This episode is presented by PEP BOYS: For over 100 years, we’ve been under the hood, finding better ways to care for cars and the communities that drive them. We provide expert service, letting our passion for automobiles take the wheel. Stop by your local Pep Boys Auto Service and Tires store and experience the Pep Boys Difference.

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Very few cars define their era quite like the DeLorean, and its remarkable stainless steel aerodynamic wedge shape with gullwing doors turns heads everywhere it goes. While the body was penned by none other than Giorgetto Giugiaro, it’s clear that the DeLorean was a product of its time and originally designed with safety in mind: the DSV-1 prototype even got its name for being the DeLorean Safety Vehicle. So how can Chip Foose take this stylistic success from another era and make it even better?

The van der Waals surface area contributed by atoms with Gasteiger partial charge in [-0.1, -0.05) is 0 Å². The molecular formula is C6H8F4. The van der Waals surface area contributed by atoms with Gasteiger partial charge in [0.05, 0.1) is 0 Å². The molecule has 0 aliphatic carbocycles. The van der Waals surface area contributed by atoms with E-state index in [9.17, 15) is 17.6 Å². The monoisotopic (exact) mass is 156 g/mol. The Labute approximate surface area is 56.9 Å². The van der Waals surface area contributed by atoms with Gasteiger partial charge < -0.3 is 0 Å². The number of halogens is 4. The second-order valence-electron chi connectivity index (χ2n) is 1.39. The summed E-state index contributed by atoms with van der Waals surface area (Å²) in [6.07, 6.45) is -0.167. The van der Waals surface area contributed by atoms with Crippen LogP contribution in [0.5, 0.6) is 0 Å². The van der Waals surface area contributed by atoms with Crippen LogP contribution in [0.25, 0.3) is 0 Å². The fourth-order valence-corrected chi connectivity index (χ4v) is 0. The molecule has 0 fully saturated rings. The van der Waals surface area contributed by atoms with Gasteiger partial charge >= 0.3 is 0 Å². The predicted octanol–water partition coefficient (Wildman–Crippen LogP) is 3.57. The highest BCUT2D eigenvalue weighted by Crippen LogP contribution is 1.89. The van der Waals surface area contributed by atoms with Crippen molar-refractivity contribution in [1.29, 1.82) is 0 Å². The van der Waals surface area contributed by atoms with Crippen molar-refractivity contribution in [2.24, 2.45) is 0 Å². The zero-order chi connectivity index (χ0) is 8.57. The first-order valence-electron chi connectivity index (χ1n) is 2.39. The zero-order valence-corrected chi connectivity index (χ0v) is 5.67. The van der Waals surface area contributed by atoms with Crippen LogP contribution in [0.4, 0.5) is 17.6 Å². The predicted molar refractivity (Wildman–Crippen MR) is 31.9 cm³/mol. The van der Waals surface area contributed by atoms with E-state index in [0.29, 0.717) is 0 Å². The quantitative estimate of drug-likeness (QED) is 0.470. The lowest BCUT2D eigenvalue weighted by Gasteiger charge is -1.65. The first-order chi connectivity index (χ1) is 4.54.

Overall, Chip admires Giugiaro’s fine design but sees opportunity to improve the front and rear fascias. He starts with drawing the DeLorean in profile, shortening the front clip’s overhang by extending the front wheel forward. He then takes his sketch to a whole new level by rendering both the front and rear three-quarter views against the same side view.

Chip’s changes include softening the harsh angles of the door’s cutline, replacing the black body perimeter strip with a red one, shortened the rear fascia with a taillamp treatment akin to the original Oldsmobile Toronado and a front fascia with a sleeker bumper and a slight amount of contouring to match the rest of the body.

All the changes make the Delorean a significantly different car, while remaining true to the dramatic, futuristic effect of the original. What do you think of the finished product? Is this reboot worthy of Mr. Fusion and the flux capacitor?

This episode is presented by PEP BOYS: For over 100 years, we’ve been under the hood, finding better ways to care for cars and the communities that drive them. We provide expert service, letting our passion for automobiles take the wheel. Stop by your local Pep Boys Auto Service and Tires store and experience the Pep Boys Difference.